No One Wants to Be a Life Raft: Stability Can Be Pretty Damn Attractive

an orange life saver hanging on the side of a ship railing
Image by nathanmac87 / CC BY

One of the most important things they tell you when you’re getting lifeguard training?

Don’t get near a drowning person. Throw the life saver to them. The reason: Getting too close puts your own safety at risk.

As Esther Inglis-Arkell writes:

Drowning victims, especially adults, can be dangerous. Someone who is panicking will instinctively clutch at anything and use it push themselves up. This means pushing their rescuer down, which is easy to do if the rescuer is tired, or if they’ve pinned their rescuer’s arms. If you witness someone drowning, most emergency responders agree that what you need to do is look around for something buoyant before you even get in the water, get in a boat, or try to throw the drowning person something from shore. Swimming to someone who’s drowning and trying to take hold of them is dangerous even for professionals. There’s a reason why lifeguards carry those orange plastic buoys, and it’s not their need to accessorize. Throwing a drowning person something to keep them afloat, so they don’t hang on you, is essential.

It’s the same way with relationships.

If a person is drowning, flailing — in their panic? They may very well pull you under.

It’s a tough thing. Some of the most passionate people, loving, exciting people — who would otherwise be wonderful to date? Can absolutely pull you to some terrible depths if you meet them at a turbulent time. When they aren’t stable and are barely keeping their head above water.

No One Wants to Be a Life Raft

I learned this lesson the hard way. Part of my personal ideal love story? It used to be that I would save someone from their loneliness. In my romantic fantasies, I wasn’t the princess. I was the knight in shining armor. Riding up on the white horse.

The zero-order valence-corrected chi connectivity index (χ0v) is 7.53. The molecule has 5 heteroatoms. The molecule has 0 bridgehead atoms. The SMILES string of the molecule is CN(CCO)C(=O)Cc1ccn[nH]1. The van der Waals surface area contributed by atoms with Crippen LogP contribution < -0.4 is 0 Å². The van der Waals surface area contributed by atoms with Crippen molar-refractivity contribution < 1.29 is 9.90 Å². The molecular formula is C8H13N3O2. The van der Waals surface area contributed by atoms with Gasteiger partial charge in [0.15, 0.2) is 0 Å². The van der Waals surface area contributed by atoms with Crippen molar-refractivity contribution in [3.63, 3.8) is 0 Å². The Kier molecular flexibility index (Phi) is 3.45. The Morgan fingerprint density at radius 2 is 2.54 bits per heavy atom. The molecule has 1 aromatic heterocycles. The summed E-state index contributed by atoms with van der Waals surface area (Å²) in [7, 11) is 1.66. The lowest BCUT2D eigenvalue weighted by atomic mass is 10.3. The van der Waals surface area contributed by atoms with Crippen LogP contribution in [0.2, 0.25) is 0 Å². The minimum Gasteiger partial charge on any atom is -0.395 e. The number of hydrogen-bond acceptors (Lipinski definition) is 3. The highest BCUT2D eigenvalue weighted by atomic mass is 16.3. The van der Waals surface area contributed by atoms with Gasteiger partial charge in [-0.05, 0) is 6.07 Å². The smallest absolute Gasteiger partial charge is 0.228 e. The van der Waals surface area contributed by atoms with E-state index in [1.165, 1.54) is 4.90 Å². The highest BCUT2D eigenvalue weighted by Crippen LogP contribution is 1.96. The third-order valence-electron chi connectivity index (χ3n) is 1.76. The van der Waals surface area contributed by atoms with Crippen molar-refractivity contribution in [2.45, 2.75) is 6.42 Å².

I knew what it felt like to be alone. And what I wanted more than anything? Was to rescue someone from that feeling of emptiness.

But the trouble was? I kept picking partners who were in crisis. And crisis made a shitty aphrodisiac.

I pursued partners who needed me, desperately needed me, often a combination of logistical, financial, and physical. And instead of feeling highly desired and indispensable, the opposite was true. I was a life raft. They were drowning. I could have been anyone. No matter how much my partners reassured me, I couldn’t shake that feeling. That they clung to me because I was there and they needed something. Not because of me, who I was, what I had to offer.

And even more than that? The burden of providing that level of support was intense. They almost sank me. No one wants to be a life raft.

No More White Knight, Vanquishing Loneliness Together

I’ve since rewritten my old love story. No more white knight.

These days, I want partners who are allies. Fully functional, stable fantastic allies.

Rather than saving someone, I’m looking to team up and take on obstacles together.

And the nice thing about polyamory? It’s much easier to form groups, even a pick-up raid, when you basically have a love guild. Maybe this metamour throws a mean fireball. And this one is a meat shield.

And this is not to say that I can’t help someone in desperate need. But from a healthy distance, where I won’t get pulled under.

 

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